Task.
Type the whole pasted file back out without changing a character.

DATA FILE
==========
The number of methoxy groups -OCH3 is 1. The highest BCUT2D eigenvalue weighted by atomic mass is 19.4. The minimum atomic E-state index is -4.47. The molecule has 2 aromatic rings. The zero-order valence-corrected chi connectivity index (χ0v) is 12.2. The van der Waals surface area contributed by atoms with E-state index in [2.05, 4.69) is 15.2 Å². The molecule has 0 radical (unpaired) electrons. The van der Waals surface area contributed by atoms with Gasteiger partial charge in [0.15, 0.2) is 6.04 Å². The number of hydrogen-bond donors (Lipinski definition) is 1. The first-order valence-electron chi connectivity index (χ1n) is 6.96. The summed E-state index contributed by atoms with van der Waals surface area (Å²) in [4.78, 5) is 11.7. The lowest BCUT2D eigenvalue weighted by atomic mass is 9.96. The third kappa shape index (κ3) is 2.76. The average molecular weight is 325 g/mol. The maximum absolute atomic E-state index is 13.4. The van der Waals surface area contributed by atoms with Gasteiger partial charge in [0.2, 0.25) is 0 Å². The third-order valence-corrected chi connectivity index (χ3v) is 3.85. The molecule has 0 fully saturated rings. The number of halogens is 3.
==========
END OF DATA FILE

The number of methoxy groups -OCH3 is 1. The highest BCUT2D eigenvalue weighted by atomic mass is 19.4. The minimum atomic E-state index is -4.47. The molecule has 2 aromatic rings. The zero-order valence-corrected chi connectivity index (χ0v) is 12.2. The van der Waals surface area contributed by atoms with E-state index in [2.05, 4.69) is 15.2 Å². The molecule has 0 radical (unpaired) electrons. The van der Waals surface area contributed by atoms with Gasteiger partial charge in [0.15, 0.2) is 6.04 Å². The number of hydrogen-bond donors (Lipinski definition) is 1. The first-order valence-electron chi connectivity index (χ1n) is 6.96. The summed E-state index contributed by atoms with van der Waals surface area (Å²) in [4.78, 5) is 11.7. The lowest BCUT2D eigenvalue weighted by atomic mass is 9.96. The third kappa shape index (κ3) is 2.76. The average molecular weight is 325 g/mol. The maximum absolute atomic E-state index is 13.4. The van der Waals surface area contributed by atoms with Gasteiger partial charge in [0.2, 0.25) is 0 Å². The third-order valence-corrected chi connectivity index (χ3v) is 3.85. The molecule has 0 fully saturated rings. The number of halogens is 3.